But let me put everything in the right context before I start. It's the year of the lord 1989. Black Metal, as we know it today, doesn't exist yet. An unknown band hailing from a small mountain town just a couple of hours away from where I live, managed to create that exact music a few years earlier than most of the well known norwegian names.  Pentacolar himself told me that their main influences were Celtic Frost "morbid tales" & Bathory debut album, so it's not a big surprise that they ended up sounding like Dark Throne or Immortal before they even existed. And please don't lemme start talking about their look: corpse-painting, leather pants and studs? Ok, Pentacolar's shoes look more like they were stolen from a Kiss cosplayers meeting, but I guess you got the point. These guys were simply way ahead of their time! Expecially the opening track "necromanzia" is just pure second wave of black metal from the first to the last note under every point of view. The extremely raw production (we're fully in the shit-fi department here) just gives it even more atmosphere. There's an 8mm video of them playing this song in their crypt (their only gig ever) that I hope will see the light one day. Sagatrakavashen started as a solo project, but for this tape Pentacolar was joined by Satanic Drums (worst nickname ever!) so the band became a duo. This brought a strong '80s italian hardcore influence. According to Ugo (Pentacolar's real name), songs on side B were composed with the support of the aforementioned drummer who was mainly a hc kid. Indeed both "reincarnazione" and "lussuriosa" (my fave Saga track!) sound like an incestuous mix of Bathory and Wretched. The band indeed consciously defined itself "black-core" and I think they totally nailed it. The shit-fi production makes it also sounds a lot like early mexican hardcore or ultrametal & punkmedallo from Medellin that was recorded on the other side of the globe in the very same period. And that's not a big surprise since the conditions were pretty much the same: shitty equipment, same influences in almost the same catholic and latino cultural background.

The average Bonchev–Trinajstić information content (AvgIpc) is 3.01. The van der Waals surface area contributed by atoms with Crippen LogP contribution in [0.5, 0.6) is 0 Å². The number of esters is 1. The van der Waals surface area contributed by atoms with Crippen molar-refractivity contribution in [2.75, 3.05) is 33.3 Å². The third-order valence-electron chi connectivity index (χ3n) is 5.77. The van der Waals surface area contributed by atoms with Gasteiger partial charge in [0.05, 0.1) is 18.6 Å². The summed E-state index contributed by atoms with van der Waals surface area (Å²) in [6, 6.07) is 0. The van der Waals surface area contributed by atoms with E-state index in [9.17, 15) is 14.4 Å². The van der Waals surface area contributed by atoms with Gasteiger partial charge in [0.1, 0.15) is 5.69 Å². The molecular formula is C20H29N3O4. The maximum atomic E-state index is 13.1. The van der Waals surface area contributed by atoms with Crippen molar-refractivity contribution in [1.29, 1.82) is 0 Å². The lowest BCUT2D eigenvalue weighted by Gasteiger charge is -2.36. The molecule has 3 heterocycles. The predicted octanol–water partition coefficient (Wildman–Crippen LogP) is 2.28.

"Sexual Lust" was originally released on tape in 1989. Two versions of this tape exist: one with 4 tunes plus the intro and a second one with an instrumental track and an extra one. Originally they were supposed to release the first version on 7" as well in 1990, but for some obscure reasons only 100 copies were made back then. 23 years later, due to the attention the band was getting, Pentacolar decided to print 300 more copies of it under the flag of his label Umbrella Records.